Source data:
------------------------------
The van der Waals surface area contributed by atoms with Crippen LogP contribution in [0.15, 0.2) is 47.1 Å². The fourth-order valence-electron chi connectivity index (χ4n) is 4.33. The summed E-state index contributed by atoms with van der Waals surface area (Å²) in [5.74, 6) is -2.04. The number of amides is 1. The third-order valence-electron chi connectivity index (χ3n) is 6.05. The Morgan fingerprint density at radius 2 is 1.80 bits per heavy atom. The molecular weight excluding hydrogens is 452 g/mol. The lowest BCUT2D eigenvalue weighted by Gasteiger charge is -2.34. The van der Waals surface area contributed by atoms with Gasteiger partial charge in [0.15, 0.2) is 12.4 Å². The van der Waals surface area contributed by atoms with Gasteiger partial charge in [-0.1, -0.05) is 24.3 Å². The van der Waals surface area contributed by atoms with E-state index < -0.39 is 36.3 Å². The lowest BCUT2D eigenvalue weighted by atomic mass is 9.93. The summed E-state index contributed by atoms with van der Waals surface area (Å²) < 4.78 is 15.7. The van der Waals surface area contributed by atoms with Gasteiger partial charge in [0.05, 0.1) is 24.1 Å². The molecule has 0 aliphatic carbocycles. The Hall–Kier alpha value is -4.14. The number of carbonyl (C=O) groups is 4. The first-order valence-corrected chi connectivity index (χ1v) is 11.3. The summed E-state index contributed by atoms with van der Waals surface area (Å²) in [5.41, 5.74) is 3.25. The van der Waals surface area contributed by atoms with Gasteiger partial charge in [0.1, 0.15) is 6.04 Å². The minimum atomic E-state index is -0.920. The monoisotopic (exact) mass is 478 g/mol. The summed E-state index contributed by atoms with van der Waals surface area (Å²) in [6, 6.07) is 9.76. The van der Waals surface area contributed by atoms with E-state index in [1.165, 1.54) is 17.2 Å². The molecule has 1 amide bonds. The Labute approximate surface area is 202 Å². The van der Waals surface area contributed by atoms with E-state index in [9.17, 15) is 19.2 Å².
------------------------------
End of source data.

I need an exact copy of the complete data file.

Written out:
The van der Waals surface area contributed by atoms with Crippen LogP contribution in [0.15, 0.2) is 47.1 Å². The fourth-order valence-electron chi connectivity index (χ4n) is 4.33. The summed E-state index contributed by atoms with van der Waals surface area (Å²) in [5.74, 6) is -2.04. The number of amides is 1. The third-order valence-electron chi connectivity index (χ3n) is 6.05. The Morgan fingerprint density at radius 2 is 1.80 bits per heavy atom. The molecular weight excluding hydrogens is 452 g/mol. The lowest BCUT2D eigenvalue weighted by Gasteiger charge is -2.34. The van der Waals surface area contributed by atoms with Gasteiger partial charge in [0.15, 0.2) is 12.4 Å². The van der Waals surface area contributed by atoms with Gasteiger partial charge in [-0.1, -0.05) is 24.3 Å². The van der Waals surface area contributed by atoms with E-state index < -0.39 is 36.3 Å². The lowest BCUT2D eigenvalue weighted by atomic mass is 9.93. The summed E-state index contributed by atoms with van der Waals surface area (Å²) < 4.78 is 15.7. The van der Waals surface area contributed by atoms with Gasteiger partial charge in [0.05, 0.1) is 24.1 Å². The molecule has 0 aliphatic carbocycles. The Hall–Kier alpha value is -4.14. The number of carbonyl (C=O) groups is 4. The first-order valence-corrected chi connectivity index (χ1v) is 11.3. The summed E-state index contributed by atoms with van der Waals surface area (Å²) in [5.41, 5.74) is 3.25. The van der Waals surface area contributed by atoms with Gasteiger partial charge in [0.1, 0.15) is 6.04 Å². The minimum atomic E-state index is -0.920. The monoisotopic (exact) mass is 478 g/mol. The summed E-state index contributed by atoms with van der Waals surface area (Å²) in [6, 6.07) is 9.76. The van der Waals surface area contributed by atoms with E-state index in [1.165, 1.54) is 17.2 Å². The molecule has 1 amide bonds. The Labute approximate surface area is 202 Å². The van der Waals surface area contributed by atoms with E-state index in [9.17, 15) is 19.2 Å².